http://dx.doi.org/10.1111/joss.12005...
). Among its innumerable fruit trees, murici (Byrsonima crassifólia L. RICH), marolo (Annona crassiflora Mart.), jenipapo (Genipa americana L.), sweet passion fruit (Passiflora alata Dryand), and soursop (Annona muricata L.) stand out.

Many fruit species of the Brazilian Cerrado are still unknown, and therefore, few are commercially available (Mattietto et al., 2010Mattietto, R. A., Lopes, A. S., & Menezes, H. C. (2010). Physical and physicochemical characterization of caja fruit (Spondias mombin L.) and its pulp, obtained using two types of extractor. Brazilian Journal of Food Technology, 13(3), 156-164. http://dx.doi.org/10.4260/BJFT2010130300021.
http://dx.doi.org/10.4260/BJFT2010130300...
). These fruits are of a potential interest to the agroindustry and represent a possible future source of income for the local population (Almeida et al., 2011Almeida, M. M. B., de Sousa, P. H. M., Arriaga, Â. M. C., do Prado, G. M., Magalhães, C. E. C., Maia, G. A., & de Lemos, T. L. G. (2011). Bioactive compouds and antioxidant activity of fresh exotic fruits from northeastern Brazil. Food Research International, 44(7), 2155-2159. http://dx.doi.org/10.1016/j.foodres.2011.03.051.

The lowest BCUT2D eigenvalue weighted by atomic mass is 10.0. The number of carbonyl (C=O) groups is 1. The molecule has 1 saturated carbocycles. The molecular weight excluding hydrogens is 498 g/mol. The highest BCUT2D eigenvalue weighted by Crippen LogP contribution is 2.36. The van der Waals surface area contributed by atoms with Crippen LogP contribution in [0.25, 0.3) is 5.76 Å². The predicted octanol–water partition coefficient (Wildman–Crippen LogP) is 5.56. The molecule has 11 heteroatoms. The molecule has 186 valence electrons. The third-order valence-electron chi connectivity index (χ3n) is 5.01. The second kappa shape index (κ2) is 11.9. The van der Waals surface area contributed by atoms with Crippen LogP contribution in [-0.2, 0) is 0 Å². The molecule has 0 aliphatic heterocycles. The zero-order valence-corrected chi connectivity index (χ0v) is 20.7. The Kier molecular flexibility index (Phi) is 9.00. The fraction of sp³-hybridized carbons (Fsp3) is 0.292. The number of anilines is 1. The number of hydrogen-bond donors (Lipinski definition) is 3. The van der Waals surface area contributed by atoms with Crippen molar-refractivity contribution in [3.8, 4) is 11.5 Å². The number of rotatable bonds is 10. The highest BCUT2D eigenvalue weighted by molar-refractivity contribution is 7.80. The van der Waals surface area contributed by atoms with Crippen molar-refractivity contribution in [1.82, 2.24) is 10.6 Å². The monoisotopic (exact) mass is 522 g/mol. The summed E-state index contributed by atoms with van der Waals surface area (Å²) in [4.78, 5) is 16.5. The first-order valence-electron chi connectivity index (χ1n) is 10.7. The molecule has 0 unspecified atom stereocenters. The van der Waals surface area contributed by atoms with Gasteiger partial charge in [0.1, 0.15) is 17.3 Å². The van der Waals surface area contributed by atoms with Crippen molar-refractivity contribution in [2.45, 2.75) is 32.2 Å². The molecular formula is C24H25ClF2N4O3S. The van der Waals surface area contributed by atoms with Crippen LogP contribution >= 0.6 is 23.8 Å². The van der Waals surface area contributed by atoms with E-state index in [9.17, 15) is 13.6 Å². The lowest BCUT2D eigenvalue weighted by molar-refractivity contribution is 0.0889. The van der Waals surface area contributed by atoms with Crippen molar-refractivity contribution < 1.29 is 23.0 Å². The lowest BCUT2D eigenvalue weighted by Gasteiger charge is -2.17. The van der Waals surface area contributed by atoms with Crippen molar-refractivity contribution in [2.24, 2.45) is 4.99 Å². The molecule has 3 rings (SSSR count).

http://dx.doi.org/10.1016/j.foodres.2011...
). One way to increase availability and add even more value to exotic Brazilian fruits is to create new products, such as jams, juices and jellies, to become an option for introduction into the national and international markets (Georgiev et al., 2014Georgiev, V., Ananga, A., & Tsolova, V. (2014). Recent advances and uses of grape flavonoids as nutraceuticals. Nutrients, 6(1), 391-415. http://dx.doi.org/10.3390/nu6010391. PMid:24451310.
http://dx.doi.org/10.3390/nu6010391...
).

Given the wide variety of fruits in the Brazilian Cerrado, several products can be prepared from various fruit mixtures. These fruits are capable of producing jams, jellies and juices with different tastes and appearances. Mixed fruit jams combine the sensory and nutritional aspects of two or more fruits in the final product, and this market is gradually gaining prime space in the consumer market (Schiassi et al., 2018Schiassi, M. C. E. V., Lago, A. M. T., Souza, V. R., Meles, J. S., Resende, J. V., & Queiroz, F. (2018). Mixed fruit juices from Cerrado: optimization based on sensory properties, bioactive compounds and antioxidant capacity. British Food Journal, 120(10), 2334-2348. http://dx.doi.org/10.1108/BFJ-12-2017-0684.